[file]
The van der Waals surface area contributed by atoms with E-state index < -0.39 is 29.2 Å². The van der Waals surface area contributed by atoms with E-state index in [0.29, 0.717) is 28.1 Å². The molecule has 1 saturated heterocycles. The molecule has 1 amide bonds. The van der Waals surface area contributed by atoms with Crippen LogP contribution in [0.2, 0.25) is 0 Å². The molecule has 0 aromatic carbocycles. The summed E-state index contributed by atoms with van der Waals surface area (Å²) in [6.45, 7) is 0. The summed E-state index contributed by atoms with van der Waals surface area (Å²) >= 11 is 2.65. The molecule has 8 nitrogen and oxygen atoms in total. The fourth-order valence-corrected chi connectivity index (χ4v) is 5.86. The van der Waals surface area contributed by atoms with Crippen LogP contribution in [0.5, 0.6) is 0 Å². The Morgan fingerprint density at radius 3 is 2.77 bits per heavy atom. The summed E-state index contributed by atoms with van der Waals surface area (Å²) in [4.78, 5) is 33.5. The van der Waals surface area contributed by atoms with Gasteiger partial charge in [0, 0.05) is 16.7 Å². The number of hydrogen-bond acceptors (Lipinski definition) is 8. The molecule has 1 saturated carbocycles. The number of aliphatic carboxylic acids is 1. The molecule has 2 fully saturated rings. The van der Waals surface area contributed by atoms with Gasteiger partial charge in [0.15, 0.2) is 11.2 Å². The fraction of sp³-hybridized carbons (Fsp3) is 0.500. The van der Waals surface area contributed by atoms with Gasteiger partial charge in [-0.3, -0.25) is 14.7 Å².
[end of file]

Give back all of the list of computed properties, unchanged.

The van der Waals surface area contributed by atoms with E-state index < -0.39 is 29.2 Å². The van der Waals surface area contributed by atoms with E-state index in [0.29, 0.717) is 28.1 Å². The molecule has 1 saturated heterocycles. The molecule has 1 amide bonds. The van der Waals surface area contributed by atoms with Crippen LogP contribution in [0.2, 0.25) is 0 Å². The molecule has 0 aromatic carbocycles. The summed E-state index contributed by atoms with van der Waals surface area (Å²) in [6.45, 7) is 0. The summed E-state index contributed by atoms with van der Waals surface area (Å²) >= 11 is 2.65. The molecule has 8 nitrogen and oxygen atoms in total. The fourth-order valence-corrected chi connectivity index (χ4v) is 5.86. The van der Waals surface area contributed by atoms with Crippen LogP contribution in [0.5, 0.6) is 0 Å². The Morgan fingerprint density at radius 3 is 2.77 bits per heavy atom. The summed E-state index contributed by atoms with van der Waals surface area (Å²) in [4.78, 5) is 33.5. The van der Waals surface area contributed by atoms with Gasteiger partial charge in [0, 0.05) is 16.7 Å². The number of hydrogen-bond acceptors (Lipinski definition) is 8. The molecule has 1 saturated carbocycles. The number of aliphatic carboxylic acids is 1. The molecule has 2 fully saturated rings. The van der Waals surface area contributed by atoms with Gasteiger partial charge in [0.15, 0.2) is 11.2 Å². The fraction of sp³-hybridized carbons (Fsp3) is 0.500. The van der Waals surface area contributed by atoms with Gasteiger partial charge in [-0.3, -0.25) is 14.7 Å².